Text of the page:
Here are two of Yury's most exciting games from the eight-round event. Check out the tripled-pawn situation he overcame in the endgame against IM David Preuss. And see why Chess Life Online used the word "carnage" to characterize Yury's seventh-round confrontation with GM Julio Becerra-Rivero.
[Cross-posted from Chicago Blaze Blog]
Monday, August 04, 2008
If only, eh? Hat tip: Britannica Blog.
Sunday, August 03, 2008
I can’t resist the bonhomie of street chess, so when I found myself in Toronto for the day last Thursday, I made sure to visit the one spot in town where I knew there to be a lively version of it generally in progress: the courtyard of the Metropolitan United Church, on Queen Street between Church and Bond.
From about 3:30 in the afternoon on there were five or six games going on at any time, the woodpushers having appropriated not just the chess tables proper but some of the assorted picnic tables that also dot the yard. The scene was mostly male and slightly raucous though perfectly friendly. Five-minute blitz appeared to be the game of choice, though some clock-free games were under way. No money changed hands at the table where I played (won 1, lost 2).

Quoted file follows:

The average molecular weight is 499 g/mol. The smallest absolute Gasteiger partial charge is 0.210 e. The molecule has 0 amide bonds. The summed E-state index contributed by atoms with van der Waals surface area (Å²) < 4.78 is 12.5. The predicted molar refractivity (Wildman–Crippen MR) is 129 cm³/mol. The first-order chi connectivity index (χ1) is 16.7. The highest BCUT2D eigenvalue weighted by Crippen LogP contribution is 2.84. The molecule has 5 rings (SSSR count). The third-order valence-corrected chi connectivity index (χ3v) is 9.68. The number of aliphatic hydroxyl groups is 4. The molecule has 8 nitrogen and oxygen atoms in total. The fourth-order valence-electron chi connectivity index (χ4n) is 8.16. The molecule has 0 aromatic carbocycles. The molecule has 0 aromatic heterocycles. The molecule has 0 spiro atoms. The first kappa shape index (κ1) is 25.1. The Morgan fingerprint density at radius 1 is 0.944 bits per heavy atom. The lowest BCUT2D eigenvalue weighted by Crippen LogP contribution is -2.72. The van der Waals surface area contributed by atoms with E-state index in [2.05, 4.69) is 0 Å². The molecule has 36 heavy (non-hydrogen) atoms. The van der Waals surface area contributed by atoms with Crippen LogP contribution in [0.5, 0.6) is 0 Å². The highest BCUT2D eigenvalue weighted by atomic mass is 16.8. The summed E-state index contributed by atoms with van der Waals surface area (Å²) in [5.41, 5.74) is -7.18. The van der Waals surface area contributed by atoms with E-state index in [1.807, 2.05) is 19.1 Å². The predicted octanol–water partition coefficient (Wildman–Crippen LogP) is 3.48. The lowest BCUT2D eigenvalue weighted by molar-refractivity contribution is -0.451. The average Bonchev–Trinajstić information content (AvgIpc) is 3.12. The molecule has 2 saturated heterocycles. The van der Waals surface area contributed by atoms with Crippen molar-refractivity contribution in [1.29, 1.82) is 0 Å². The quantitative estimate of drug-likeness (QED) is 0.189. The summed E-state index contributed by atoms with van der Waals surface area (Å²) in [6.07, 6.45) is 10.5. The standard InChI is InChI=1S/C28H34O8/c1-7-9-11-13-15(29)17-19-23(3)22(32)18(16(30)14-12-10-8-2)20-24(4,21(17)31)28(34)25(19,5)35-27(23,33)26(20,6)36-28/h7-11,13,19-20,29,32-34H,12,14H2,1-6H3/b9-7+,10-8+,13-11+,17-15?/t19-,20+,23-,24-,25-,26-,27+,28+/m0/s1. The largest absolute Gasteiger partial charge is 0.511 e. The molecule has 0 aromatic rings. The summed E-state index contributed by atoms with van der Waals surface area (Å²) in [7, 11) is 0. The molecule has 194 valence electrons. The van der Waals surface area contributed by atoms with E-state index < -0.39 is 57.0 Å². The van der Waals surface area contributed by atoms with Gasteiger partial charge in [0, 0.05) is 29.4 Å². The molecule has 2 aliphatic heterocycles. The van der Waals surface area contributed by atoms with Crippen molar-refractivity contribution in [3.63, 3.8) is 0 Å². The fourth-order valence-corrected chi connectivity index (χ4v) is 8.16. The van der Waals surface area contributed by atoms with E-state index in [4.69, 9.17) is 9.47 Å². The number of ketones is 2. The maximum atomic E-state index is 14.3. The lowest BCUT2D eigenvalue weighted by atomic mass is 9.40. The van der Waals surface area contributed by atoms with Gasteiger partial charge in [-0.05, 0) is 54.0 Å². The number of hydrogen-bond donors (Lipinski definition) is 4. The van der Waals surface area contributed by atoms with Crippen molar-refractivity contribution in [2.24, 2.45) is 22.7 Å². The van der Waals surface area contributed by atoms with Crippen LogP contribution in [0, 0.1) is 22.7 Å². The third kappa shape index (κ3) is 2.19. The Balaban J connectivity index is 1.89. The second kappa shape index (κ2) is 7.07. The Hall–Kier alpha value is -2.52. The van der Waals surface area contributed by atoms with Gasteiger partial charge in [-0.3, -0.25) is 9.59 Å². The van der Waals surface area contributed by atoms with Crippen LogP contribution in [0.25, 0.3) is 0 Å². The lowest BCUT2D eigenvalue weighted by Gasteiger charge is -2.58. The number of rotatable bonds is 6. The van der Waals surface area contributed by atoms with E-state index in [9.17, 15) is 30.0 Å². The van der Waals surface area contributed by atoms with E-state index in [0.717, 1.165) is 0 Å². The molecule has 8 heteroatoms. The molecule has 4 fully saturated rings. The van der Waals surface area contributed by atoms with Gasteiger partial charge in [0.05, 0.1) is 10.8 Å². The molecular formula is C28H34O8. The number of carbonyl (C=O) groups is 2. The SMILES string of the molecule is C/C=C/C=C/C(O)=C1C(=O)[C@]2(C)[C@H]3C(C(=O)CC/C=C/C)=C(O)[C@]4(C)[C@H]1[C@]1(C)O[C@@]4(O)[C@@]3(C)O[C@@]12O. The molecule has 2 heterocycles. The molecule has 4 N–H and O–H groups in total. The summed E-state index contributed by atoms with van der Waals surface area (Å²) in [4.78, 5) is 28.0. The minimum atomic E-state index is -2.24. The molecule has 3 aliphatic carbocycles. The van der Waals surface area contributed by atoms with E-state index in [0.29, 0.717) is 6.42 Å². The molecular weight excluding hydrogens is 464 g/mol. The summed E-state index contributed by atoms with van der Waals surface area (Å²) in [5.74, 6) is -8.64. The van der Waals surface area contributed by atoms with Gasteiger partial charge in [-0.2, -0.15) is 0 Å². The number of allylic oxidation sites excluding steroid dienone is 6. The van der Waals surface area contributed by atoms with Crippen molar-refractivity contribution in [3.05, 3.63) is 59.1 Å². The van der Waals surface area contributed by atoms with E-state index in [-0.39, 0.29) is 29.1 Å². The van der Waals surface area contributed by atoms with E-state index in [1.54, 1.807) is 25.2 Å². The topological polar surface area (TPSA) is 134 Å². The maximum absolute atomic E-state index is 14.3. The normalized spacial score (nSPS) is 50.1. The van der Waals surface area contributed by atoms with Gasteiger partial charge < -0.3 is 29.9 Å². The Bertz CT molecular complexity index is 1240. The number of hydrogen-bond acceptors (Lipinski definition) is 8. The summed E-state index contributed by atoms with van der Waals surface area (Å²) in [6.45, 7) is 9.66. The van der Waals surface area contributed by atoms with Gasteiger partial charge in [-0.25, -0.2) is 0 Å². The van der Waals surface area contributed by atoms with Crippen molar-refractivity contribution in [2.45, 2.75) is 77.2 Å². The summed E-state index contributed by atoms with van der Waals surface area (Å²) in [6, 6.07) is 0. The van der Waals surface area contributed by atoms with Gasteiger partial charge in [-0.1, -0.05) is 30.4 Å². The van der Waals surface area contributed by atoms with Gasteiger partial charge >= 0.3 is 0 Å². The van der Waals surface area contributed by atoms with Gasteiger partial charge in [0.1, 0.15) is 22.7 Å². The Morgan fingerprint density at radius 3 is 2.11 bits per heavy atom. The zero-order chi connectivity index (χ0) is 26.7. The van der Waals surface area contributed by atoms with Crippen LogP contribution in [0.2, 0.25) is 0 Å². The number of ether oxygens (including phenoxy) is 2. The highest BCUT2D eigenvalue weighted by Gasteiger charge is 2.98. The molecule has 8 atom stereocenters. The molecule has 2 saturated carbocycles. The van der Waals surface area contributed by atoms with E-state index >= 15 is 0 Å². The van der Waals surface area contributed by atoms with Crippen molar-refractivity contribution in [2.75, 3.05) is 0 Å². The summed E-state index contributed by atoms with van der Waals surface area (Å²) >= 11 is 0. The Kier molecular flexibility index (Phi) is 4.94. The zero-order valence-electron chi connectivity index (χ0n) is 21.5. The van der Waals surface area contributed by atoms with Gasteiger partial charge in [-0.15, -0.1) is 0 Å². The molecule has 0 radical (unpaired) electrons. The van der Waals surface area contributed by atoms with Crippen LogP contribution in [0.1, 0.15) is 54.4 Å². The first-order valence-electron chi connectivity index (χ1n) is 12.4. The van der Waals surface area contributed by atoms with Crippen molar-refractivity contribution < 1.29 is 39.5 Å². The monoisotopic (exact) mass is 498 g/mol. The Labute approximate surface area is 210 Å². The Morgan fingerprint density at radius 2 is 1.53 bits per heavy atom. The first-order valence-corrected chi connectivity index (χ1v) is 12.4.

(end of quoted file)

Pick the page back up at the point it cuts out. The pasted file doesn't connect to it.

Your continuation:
I also stopped by the incredible plaza at Yonge and Dundas to see the irrepressible chess entertainer Raul, who holds court on the corner. He charges five dollars a game (“a donation, not gambling”). I didn’t have time for that. Maybe next visit.
Raul photo by Danielle Scott via flickr